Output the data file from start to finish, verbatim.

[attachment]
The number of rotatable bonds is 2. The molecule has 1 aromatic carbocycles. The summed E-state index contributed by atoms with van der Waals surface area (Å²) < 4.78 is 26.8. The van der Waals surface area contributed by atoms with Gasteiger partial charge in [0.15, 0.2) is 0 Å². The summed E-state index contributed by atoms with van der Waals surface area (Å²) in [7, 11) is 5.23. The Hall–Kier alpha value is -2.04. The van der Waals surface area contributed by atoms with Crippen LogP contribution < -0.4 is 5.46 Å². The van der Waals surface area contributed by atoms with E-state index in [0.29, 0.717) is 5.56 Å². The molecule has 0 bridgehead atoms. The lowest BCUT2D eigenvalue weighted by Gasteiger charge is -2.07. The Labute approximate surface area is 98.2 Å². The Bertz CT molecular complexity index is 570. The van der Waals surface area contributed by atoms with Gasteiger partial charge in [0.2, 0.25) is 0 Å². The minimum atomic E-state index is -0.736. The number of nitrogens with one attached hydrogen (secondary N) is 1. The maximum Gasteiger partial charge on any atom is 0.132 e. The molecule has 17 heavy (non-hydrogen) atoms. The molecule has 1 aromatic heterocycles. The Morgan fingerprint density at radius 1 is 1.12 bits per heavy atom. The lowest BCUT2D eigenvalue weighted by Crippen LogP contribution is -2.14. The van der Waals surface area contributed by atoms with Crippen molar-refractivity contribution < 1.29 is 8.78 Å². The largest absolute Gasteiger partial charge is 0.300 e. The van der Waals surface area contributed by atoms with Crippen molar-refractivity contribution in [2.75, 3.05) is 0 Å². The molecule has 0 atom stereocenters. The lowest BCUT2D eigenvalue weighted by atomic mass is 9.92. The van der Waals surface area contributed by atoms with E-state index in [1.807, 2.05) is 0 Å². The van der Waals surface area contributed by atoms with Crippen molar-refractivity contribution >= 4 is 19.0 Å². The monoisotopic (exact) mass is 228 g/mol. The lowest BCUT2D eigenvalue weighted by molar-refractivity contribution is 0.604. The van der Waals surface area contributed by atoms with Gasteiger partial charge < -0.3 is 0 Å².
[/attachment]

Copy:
The number of rotatable bonds is 2. The molecule has 1 aromatic carbocycles. The summed E-state index contributed by atoms with van der Waals surface area (Å²) < 4.78 is 26.8. The van der Waals surface area contributed by atoms with Gasteiger partial charge in [0.15, 0.2) is 0 Å². The summed E-state index contributed by atoms with van der Waals surface area (Å²) in [7, 11) is 5.23. The Hall–Kier alpha value is -2.04. The van der Waals surface area contributed by atoms with Crippen LogP contribution < -0.4 is 5.46 Å². The van der Waals surface area contributed by atoms with E-state index in [0.29, 0.717) is 5.56 Å². The molecule has 0 bridgehead atoms. The lowest BCUT2D eigenvalue weighted by Gasteiger charge is -2.07. The Labute approximate surface area is 98.2 Å². The Bertz CT molecular complexity index is 570. The van der Waals surface area contributed by atoms with Gasteiger partial charge in [0.2, 0.25) is 0 Å². The minimum atomic E-state index is -0.736. The number of nitrogens with one attached hydrogen (secondary N) is 1. The maximum Gasteiger partial charge on any atom is 0.132 e. The molecule has 17 heavy (non-hydrogen) atoms. The molecule has 1 aromatic heterocycles. The Morgan fingerprint density at radius 1 is 1.12 bits per heavy atom. The lowest BCUT2D eigenvalue weighted by Crippen LogP contribution is -2.14. The van der Waals surface area contributed by atoms with Crippen molar-refractivity contribution < 1.29 is 8.78 Å². The largest absolute Gasteiger partial charge is 0.300 e. The van der Waals surface area contributed by atoms with Crippen molar-refractivity contribution in [2.75, 3.05) is 0 Å². The molecule has 0 atom stereocenters. The lowest BCUT2D eigenvalue weighted by atomic mass is 9.92. The van der Waals surface area contributed by atoms with E-state index in [1.807, 2.05) is 0 Å². The van der Waals surface area contributed by atoms with Crippen molar-refractivity contribution >= 4 is 19.0 Å². The monoisotopic (exact) mass is 228 g/mol. The lowest BCUT2D eigenvalue weighted by molar-refractivity contribution is 0.604. The van der Waals surface area contributed by atoms with Gasteiger partial charge < -0.3 is 0 Å².